An important element in prospect theory is the finding that people experience gains and losses differently. In particular, research by Kahneman and Tversky suggests that people prefer avoiding losses twice as much as acquiring gains. This kind of behavior is called loss aversion. On this page, we provide a simple example that explains the concept of loss aversion.
Example of loss aversion
A simple way of illustrating the importance and magnitude of loss aversion can be done using a fair coin. Suppose we can opt to take part in a bet that involves flipping a fair coin. If it’s tails, we lose $10. How much would we have to win in order for this gamble to be acceptable for us? If we want to behave ‘rationally’, a payoff of $10 in the case of heads is enough, as the expected value is then zero
where the likelihood of heads or tails is 50% in both cases. Hence, one average we will be equally well-off taking or not taking the gamble. Any gamble where we earn more than $10 should be worth engaging in. In practice however, people answer that they want to receive more than $20 before they’ll accept the gamble. In that case, the expected payoff is $15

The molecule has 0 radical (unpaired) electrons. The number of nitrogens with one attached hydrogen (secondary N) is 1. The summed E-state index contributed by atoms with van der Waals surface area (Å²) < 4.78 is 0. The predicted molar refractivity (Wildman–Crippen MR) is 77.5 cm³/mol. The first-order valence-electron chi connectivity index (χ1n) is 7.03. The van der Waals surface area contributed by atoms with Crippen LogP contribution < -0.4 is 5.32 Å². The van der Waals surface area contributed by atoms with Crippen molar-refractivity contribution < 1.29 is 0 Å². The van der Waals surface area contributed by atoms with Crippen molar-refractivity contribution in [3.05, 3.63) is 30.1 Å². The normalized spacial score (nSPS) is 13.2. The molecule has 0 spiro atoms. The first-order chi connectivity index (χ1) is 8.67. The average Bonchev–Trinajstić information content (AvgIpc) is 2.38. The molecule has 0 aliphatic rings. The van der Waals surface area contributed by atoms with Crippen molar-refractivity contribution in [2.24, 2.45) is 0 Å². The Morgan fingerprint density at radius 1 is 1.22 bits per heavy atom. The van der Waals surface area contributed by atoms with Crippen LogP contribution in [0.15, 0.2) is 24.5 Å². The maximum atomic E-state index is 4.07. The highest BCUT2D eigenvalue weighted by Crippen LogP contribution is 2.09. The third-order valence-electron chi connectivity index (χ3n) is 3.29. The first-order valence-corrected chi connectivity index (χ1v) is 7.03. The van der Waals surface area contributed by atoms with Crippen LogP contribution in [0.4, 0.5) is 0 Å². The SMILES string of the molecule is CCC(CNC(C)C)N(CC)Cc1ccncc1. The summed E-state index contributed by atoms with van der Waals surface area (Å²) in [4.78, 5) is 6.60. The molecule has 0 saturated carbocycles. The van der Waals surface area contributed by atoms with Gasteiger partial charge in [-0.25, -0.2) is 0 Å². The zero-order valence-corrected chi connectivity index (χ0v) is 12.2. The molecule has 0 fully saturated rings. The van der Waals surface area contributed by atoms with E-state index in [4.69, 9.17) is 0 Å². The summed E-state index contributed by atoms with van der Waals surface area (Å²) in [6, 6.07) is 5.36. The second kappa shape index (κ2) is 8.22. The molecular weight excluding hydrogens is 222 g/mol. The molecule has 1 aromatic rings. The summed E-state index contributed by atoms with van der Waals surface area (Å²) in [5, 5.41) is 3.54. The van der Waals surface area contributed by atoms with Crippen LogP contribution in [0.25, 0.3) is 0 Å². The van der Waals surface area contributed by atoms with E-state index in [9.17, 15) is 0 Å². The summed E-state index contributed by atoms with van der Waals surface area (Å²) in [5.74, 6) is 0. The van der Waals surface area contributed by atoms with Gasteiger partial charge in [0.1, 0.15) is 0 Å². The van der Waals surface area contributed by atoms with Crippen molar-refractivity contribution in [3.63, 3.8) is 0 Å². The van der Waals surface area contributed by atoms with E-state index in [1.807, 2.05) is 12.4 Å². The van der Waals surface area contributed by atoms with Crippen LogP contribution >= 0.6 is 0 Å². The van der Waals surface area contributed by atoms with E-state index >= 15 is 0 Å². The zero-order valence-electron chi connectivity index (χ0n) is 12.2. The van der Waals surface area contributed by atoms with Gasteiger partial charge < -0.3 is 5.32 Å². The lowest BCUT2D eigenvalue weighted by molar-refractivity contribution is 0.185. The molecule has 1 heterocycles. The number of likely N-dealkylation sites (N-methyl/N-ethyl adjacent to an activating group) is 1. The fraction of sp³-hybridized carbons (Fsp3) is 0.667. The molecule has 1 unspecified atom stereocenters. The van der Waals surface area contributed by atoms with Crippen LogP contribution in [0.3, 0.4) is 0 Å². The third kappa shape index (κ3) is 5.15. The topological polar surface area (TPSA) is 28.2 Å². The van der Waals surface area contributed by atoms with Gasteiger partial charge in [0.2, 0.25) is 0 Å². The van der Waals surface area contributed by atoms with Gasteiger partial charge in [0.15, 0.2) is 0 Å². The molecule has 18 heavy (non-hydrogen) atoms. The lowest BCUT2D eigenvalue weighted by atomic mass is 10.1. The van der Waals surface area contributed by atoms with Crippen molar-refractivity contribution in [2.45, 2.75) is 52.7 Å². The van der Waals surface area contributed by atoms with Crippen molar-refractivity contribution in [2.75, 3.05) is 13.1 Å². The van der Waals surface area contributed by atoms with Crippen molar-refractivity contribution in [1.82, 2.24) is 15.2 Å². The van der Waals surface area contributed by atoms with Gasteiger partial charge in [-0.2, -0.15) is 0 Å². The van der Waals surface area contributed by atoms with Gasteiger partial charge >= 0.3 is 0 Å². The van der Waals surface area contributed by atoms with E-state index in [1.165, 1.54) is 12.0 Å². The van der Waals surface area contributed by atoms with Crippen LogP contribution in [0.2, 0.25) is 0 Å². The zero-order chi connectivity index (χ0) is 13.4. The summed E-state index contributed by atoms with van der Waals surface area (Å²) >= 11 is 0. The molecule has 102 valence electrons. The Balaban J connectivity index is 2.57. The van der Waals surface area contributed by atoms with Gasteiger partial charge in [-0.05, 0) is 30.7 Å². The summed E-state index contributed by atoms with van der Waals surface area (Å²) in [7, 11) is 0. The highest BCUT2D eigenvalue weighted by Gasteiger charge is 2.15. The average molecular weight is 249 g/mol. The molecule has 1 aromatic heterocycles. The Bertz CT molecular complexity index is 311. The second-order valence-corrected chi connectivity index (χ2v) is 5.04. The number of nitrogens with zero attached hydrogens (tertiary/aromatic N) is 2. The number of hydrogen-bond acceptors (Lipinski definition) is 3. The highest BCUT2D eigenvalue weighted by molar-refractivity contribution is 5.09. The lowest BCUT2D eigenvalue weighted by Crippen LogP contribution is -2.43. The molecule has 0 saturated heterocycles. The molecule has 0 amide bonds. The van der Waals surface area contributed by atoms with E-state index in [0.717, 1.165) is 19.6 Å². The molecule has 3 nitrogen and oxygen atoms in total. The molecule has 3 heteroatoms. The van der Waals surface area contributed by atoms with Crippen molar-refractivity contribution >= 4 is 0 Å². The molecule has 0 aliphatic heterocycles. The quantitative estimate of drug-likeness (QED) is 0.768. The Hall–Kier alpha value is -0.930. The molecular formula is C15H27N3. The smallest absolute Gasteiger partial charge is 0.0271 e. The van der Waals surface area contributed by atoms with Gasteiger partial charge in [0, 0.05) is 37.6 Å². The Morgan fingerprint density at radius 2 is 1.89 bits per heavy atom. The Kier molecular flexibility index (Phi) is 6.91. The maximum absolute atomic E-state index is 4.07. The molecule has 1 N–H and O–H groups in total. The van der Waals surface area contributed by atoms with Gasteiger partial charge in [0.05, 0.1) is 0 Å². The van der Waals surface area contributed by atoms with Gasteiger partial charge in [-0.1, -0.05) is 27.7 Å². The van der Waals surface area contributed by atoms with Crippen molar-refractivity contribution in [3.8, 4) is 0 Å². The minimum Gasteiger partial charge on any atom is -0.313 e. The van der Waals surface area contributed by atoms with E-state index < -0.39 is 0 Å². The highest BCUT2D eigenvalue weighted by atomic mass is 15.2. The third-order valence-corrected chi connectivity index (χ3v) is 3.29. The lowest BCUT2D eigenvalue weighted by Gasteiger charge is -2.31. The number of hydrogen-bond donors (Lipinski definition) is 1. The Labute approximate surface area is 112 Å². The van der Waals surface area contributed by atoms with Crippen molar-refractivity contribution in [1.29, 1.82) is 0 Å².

By not taking the gamble for gains between $10 and over $20, people are leaving a lot of money on the table.
Loss aversion also plays an important role in explaining sunk cost effects. In particular, when people have spent money on something, they feel obliged to commit to it. For example, people tend to feel obliged to go to an event for which they have bought a ticket, even if they no longer really want to attend the event. They feel that they would be wasting the ticket price. While such behavior is ineffcient because it misallocates resources, people don’t want to waste resources (loss aversion).
Loss aversion is the empirical observation that people tend to avoid losses, even in case where they should be indifferent to different outcomes.